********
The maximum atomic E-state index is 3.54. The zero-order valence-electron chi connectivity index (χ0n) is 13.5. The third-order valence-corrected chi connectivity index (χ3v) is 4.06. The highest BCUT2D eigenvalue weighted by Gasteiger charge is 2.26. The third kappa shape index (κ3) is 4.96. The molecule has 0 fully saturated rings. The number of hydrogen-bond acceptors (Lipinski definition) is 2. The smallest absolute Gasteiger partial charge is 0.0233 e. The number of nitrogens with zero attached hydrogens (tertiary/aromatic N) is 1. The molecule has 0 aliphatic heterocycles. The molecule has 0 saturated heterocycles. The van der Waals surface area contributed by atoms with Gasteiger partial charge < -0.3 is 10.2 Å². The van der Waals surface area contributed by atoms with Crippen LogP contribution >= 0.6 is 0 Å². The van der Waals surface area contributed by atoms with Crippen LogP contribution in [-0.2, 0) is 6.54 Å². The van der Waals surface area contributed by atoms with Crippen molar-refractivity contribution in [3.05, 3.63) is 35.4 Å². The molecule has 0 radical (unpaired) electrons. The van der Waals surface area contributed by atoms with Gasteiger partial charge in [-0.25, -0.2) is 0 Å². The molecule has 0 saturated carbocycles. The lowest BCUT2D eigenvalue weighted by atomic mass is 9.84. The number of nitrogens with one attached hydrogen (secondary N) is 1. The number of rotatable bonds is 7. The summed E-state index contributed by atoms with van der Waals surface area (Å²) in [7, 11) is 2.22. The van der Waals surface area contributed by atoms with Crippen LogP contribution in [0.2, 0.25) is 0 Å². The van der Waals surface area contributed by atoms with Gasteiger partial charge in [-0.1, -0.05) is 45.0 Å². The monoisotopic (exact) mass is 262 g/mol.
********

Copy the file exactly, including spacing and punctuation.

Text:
The maximum atomic E-state index is 3.54. The zero-order valence-electron chi connectivity index (χ0n) is 13.5. The third-order valence-corrected chi connectivity index (χ3v) is 4.06. The highest BCUT2D eigenvalue weighted by Gasteiger charge is 2.26. The third kappa shape index (κ3) is 4.96. The molecule has 0 fully saturated rings. The number of hydrogen-bond acceptors (Lipinski definition) is 2. The smallest absolute Gasteiger partial charge is 0.0233 e. The number of nitrogens with zero attached hydrogens (tertiary/aromatic N) is 1. The molecule has 0 aliphatic heterocycles. The molecule has 0 saturated heterocycles. The van der Waals surface area contributed by atoms with Gasteiger partial charge < -0.3 is 10.2 Å². The van der Waals surface area contributed by atoms with Crippen LogP contribution >= 0.6 is 0 Å². The van der Waals surface area contributed by atoms with Crippen LogP contribution in [-0.2, 0) is 6.54 Å². The van der Waals surface area contributed by atoms with Crippen molar-refractivity contribution in [3.05, 3.63) is 35.4 Å². The molecule has 0 radical (unpaired) electrons. The van der Waals surface area contributed by atoms with Gasteiger partial charge in [-0.25, -0.2) is 0 Å². The molecule has 0 saturated carbocycles. The lowest BCUT2D eigenvalue weighted by atomic mass is 9.84. The number of nitrogens with one attached hydrogen (secondary N) is 1. The number of rotatable bonds is 7. The summed E-state index contributed by atoms with van der Waals surface area (Å²) in [7, 11) is 2.22. The van der Waals surface area contributed by atoms with Crippen LogP contribution in [0.2, 0.25) is 0 Å². The van der Waals surface area contributed by atoms with Gasteiger partial charge in [-0.1, -0.05) is 45.0 Å². The monoisotopic (exact) mass is 262 g/mol.